Convicted thief and burglar Elliot J.M. Shepherd II turned to his ex-father-in-law. He apologized for betraying his trust.
"I should have known better," the defendant said.
"I'm sorry for betraying you. ... My judgment was blurred by alcohol," Shepherd added.
Turning back to Huron County Common Pleas Judge Jim Conway, he said wants to get his life "on the right track."
"I'm not this person," said Shepherd, who said he hangs his head in shame when he's in New London.
As of March 28, when he was arraigned, the defendant was in his sixth week of sobriety. Defense attorney Ed Rhode has said his client has been seeing a mental health professional "who has been a tremendous help to him."
"He is trying to delve into how he got where he is and more importantly, where does he go from here," Rhode said Wednesday.
In mid-June, Shepherd, 28, of 2678 Jennings Road, pleaded guilty to grand theft of a motor vehicle and burglary. As part of a plea deal, prosecutors dismissed one count each of theft and arson.
The victim spoke passionately and emotionally in court Wednesday. He said Shepherd came to his home Dec. 28, stole his truck, left it in the middle of a field and set it on fire. That meant the victim later had to borrow a work vehicle and was without a truck on the weekends.
"I was left without the truck I use to make my living," he said.
The man said Shepherd showed no fear of going into his house, where he has a large gun collection, and could have been injured. The victim said such behavior makes the culprit dangerous.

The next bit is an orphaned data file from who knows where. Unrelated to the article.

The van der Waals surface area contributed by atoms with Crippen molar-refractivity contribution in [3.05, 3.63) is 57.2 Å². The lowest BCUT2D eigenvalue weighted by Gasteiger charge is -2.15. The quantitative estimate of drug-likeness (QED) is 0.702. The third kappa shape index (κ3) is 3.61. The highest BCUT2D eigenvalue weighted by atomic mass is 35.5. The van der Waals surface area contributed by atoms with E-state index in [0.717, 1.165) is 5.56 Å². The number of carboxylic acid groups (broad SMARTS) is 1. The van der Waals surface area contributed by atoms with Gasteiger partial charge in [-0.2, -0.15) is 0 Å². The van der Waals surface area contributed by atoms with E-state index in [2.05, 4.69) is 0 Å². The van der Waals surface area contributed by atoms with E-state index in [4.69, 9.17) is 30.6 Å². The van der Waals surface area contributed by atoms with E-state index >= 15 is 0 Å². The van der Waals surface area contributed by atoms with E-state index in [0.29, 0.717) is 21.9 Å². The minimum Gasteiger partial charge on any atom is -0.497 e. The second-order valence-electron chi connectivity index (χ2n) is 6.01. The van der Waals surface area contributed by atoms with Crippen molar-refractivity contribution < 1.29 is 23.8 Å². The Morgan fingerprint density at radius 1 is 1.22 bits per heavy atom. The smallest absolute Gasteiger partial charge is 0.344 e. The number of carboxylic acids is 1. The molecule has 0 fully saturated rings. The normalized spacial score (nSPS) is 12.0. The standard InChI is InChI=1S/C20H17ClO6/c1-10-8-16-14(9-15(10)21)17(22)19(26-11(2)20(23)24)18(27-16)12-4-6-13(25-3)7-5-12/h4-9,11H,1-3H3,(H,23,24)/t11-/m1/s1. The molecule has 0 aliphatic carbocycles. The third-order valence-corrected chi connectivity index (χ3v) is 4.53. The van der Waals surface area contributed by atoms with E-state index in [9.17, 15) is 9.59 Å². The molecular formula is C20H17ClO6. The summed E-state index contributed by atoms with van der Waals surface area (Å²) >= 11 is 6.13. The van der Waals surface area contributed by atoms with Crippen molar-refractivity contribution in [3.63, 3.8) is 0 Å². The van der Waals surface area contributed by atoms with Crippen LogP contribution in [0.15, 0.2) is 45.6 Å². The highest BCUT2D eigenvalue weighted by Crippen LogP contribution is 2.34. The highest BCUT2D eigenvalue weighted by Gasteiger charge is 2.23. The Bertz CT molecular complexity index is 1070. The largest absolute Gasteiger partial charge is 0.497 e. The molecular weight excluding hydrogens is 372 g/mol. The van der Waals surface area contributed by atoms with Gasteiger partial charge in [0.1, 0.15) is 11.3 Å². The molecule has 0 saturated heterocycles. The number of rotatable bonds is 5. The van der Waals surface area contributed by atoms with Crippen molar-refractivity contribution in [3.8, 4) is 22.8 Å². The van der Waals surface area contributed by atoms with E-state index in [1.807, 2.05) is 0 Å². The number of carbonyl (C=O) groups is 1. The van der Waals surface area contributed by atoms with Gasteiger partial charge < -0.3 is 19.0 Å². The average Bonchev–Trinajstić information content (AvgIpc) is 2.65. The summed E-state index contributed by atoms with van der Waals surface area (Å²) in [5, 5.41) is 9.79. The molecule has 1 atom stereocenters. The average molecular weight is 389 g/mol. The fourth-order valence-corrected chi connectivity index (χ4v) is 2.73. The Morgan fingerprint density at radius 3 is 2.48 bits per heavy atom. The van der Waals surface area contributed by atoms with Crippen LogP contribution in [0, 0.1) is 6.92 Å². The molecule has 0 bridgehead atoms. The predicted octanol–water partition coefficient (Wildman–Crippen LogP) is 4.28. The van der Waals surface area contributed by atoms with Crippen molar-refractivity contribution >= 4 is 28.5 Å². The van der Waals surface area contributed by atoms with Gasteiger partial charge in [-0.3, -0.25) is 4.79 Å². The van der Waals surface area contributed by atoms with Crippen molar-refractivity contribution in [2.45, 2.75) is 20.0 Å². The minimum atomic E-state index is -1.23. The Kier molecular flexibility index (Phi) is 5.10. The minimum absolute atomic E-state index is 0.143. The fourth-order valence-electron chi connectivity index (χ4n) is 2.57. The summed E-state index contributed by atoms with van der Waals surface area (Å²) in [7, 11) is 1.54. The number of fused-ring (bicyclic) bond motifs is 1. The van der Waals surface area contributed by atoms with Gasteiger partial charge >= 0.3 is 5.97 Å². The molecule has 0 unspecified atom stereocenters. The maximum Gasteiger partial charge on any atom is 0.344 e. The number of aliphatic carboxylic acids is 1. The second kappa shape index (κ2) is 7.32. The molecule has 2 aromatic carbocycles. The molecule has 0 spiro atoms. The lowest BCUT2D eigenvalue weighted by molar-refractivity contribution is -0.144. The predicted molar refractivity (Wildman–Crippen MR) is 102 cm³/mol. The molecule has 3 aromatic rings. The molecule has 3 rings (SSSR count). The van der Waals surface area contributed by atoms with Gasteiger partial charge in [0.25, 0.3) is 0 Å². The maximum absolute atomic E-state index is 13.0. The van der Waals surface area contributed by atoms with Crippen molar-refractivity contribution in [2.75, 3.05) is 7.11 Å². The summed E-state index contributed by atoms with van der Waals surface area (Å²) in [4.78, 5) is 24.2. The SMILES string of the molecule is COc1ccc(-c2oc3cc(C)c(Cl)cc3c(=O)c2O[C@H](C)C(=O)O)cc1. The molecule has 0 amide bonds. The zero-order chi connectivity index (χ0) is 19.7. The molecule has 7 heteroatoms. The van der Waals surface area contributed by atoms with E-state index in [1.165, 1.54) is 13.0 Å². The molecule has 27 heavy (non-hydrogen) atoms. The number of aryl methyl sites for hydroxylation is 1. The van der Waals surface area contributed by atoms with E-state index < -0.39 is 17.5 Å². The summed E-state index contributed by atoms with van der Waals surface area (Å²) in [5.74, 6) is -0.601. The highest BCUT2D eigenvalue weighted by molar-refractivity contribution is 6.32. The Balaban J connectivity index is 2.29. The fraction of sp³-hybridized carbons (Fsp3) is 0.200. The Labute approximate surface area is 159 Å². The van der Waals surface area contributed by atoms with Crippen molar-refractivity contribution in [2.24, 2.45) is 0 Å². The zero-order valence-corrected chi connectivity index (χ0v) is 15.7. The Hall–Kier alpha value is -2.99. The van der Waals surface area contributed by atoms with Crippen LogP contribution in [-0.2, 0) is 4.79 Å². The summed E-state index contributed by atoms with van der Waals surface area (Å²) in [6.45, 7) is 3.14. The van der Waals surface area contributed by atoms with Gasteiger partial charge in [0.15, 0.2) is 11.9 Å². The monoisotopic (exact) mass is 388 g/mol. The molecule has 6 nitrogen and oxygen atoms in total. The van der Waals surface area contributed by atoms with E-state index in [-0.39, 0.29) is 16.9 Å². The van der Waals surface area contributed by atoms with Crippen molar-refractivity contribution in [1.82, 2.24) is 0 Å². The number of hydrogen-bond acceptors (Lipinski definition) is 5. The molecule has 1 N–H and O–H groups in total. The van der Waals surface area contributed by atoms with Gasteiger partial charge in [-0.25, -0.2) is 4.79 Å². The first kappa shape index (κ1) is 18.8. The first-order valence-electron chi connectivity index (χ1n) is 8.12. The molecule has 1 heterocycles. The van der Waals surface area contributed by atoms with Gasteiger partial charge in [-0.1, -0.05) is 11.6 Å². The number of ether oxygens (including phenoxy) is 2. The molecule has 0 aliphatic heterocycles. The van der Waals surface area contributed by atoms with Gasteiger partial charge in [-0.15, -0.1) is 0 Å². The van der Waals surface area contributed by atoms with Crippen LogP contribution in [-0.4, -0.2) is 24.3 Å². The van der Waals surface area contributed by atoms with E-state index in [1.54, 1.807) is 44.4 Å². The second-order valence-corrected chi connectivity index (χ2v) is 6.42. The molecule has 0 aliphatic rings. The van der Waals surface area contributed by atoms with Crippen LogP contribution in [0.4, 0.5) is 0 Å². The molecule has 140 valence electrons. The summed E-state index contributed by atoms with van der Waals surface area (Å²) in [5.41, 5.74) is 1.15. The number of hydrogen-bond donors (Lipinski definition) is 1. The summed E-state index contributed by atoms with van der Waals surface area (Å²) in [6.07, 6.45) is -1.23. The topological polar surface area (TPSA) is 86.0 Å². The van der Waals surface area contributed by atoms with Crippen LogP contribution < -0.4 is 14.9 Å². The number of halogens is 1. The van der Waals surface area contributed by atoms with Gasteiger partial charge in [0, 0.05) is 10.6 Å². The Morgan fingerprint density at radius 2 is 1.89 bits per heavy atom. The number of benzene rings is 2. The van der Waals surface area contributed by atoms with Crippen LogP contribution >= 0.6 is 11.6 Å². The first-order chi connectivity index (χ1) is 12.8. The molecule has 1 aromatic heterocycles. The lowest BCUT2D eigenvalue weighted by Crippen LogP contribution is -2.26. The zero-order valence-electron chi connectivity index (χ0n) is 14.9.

"He could break into anybody's house," the man added.
The victim expressed frustration at Shepherd reportedly not telling the Huron County Sheriff's Office where the rest of the tools stolen from the truck are. The defendant later told Conway -- who was concerned about all the equipment not being returned -- that he doesn't know where those items are and he turned in what he had.
"To me, he's protecting another criminal," the victim said.
Shepherd was sentenced to 180 days in the Huron County Jail on the work-release program.
"That's the maximum time I can give you," Conway said.
Sixty of those days can be imposed at the discretion of his felony probation officer, who also has the option of asking Conway to waive the sentence if the defendant does well during his three years of basic probation.
The victim, before the court handed down Shepherd's sentence, protested the defendant being allowed to apply for work release.
"(The jail) may not be the Holiday Inn, but it's not my idea of jail. ... Just to sleep there isn't enough," the man said.
Conway told the victim that the work-release program is heavily monitored and includes drug screens before and after inmates go to their jobs and work-site supervision.
"It's a heavily regulated program," added the judge, noting some defendants don't get accepted.
Shepherd must pay $6,150 in restitution to a pair of victims and $955 to a male victim. He isn't allowed to have any association with the victims and can't be on their property or at the Marathon gas station in New London. The defendant also must continue undergoing psychological counseling and undergo substance abuse treatment.
If he violates his probation, he faces three years in prison.